The beginning of Samudragupta's reign was marked by the defeat of his immediate neighbours, Achyuta, ruler of Ahichchhatra, and Nagasena. Following this Samudragupta began a campaign against the kingdoms to the south. This southern campaign took him south along the bay of Bengal. He passed through the forest tracts of Madhya Pradesh, crossed the Odisha coast, marched through Ganjam, Visakhapatnam, Godavari, Krishna and Nellore districts and may have reached as far as Kancheepuram. Here, however, he did not attempt to maintain direct control. After capturing his enemies he reinstated them as tributary kings. This act prevented the Gupta Empire from attaining the almost immediate demise of the Maurya Empire and is a testament to his abilities as a statesman. His ambition was inspired by becoming "Raja Chakravarti" or greatest emperor and "Ekrat", undisputed ruler. In the North, he adopted the policy of "Digvijaya" which meant the conquest and annexation of all territories. In the South, his policy was "Dharma Vijaya" which meant conquest but not annexation.
The details of Samudragupta's campaigns are too numerous to recount (these can be found in the first reference below). However it is clear that he possessed a powerful navy in addition to his army. In addition to tributary kingdoms, many other rulers of foreign states like the Saka and Kushan kings accepted the suzerainty of Samudragupta and offered him their services.At first he subjugated the rulers of Western UP and Delhi and brought them under his direct rule. Next, frontier states of Kamrupa(Assam),Bengal in the East and Punjab in the West, were made to accept his suzerainty. He also brought the forest tribes of the Vindhya region under his rule.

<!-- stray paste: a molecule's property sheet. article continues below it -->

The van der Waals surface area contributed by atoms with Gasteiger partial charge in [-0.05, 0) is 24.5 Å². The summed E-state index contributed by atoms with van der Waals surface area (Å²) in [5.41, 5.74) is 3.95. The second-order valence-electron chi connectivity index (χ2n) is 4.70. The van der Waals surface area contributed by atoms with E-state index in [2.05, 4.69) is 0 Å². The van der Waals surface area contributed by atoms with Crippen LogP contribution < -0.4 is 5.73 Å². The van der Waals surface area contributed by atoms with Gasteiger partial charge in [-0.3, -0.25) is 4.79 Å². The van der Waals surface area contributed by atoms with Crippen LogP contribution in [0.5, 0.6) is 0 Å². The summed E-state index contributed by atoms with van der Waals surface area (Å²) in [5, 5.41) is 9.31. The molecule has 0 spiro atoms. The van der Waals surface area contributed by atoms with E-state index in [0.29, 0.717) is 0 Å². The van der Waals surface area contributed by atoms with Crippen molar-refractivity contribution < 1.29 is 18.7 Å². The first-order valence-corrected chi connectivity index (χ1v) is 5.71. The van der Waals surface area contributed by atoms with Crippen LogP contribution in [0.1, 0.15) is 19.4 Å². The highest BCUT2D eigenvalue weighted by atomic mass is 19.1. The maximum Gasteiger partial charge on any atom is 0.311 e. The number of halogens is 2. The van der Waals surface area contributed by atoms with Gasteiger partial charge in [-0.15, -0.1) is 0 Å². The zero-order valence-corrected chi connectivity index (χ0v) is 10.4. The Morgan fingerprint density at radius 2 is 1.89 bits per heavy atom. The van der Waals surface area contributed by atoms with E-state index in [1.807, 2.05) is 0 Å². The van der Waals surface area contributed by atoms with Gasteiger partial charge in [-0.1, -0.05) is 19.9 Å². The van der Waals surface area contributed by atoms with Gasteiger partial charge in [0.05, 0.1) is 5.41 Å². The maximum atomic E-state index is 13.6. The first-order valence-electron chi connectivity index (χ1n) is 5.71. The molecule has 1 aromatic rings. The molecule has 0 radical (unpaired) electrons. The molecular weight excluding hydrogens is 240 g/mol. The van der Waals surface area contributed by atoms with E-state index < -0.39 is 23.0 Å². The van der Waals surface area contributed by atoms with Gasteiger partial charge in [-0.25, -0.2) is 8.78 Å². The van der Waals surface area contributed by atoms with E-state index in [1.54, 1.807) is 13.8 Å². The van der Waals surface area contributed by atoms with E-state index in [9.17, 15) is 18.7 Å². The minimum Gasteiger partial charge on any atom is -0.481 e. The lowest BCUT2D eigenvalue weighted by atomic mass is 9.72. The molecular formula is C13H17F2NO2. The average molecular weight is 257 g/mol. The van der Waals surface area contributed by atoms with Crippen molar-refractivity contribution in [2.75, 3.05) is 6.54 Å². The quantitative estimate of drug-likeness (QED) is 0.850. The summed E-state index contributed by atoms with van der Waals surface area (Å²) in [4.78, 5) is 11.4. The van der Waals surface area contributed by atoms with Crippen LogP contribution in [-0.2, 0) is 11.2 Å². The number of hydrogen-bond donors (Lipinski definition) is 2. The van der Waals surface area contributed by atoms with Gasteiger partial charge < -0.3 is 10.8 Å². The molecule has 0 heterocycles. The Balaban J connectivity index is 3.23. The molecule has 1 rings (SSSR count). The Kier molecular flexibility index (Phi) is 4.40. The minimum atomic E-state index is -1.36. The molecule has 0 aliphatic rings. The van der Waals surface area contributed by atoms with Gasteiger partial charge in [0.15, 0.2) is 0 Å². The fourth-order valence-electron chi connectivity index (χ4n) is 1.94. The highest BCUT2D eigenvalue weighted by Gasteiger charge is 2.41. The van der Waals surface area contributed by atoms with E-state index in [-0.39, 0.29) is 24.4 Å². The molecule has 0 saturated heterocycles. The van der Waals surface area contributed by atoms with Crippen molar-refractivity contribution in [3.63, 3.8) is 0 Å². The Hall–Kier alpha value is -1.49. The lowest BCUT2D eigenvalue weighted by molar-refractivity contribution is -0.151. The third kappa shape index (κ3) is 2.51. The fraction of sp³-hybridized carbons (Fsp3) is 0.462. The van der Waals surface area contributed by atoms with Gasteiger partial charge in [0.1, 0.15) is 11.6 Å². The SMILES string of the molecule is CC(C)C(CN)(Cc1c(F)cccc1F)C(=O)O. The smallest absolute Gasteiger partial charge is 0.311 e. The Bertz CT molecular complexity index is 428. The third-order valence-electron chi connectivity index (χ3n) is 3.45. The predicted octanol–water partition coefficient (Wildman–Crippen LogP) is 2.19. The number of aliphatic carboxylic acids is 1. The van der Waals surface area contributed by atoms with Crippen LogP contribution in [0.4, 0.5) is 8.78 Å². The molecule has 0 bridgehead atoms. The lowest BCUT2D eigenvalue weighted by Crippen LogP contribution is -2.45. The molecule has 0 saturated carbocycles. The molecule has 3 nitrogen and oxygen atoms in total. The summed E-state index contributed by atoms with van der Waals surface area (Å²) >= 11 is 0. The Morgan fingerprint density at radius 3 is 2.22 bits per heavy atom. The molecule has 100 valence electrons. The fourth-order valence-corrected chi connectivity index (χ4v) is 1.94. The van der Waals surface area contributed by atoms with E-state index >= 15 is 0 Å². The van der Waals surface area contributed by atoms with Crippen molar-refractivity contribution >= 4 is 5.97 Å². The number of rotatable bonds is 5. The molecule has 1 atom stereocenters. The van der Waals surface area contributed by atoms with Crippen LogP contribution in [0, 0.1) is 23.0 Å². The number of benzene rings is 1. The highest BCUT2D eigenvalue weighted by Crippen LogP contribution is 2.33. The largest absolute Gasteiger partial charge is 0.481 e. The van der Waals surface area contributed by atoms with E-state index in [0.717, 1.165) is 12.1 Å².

Samudragupta is also known to have been "a man of culture". He was a patron of learning, a celebrated poet and a musician. Several coins depict him playing on the Indian lyre or veena. He gathered a galaxy of poets and scholars and took effective actions to foster and propagate religious, artistic and literary aspects of Indian culture. Though he favoured the Hindu religion like the other Gupta kings, he was reputed to possess a tolerant spirit for other religions. A clear illustration of this is the permission granted by him to the king of Ceylon to build a monastery for Buddhist pilgrims in Bodh Gaya.
Samudragupta was a man of exceptional abilities and unusual varied gifts - warrior, statesman, general, poet and musician, philanthropist, he was all in one. As a patron of arts and literature, he epitomized the spirit of his age. Coins and inscription of Gupta period bear testimony to his 'versatile talents and indefatigable energy.
 
Feb 2016
4
Mumbai
Chandragupta II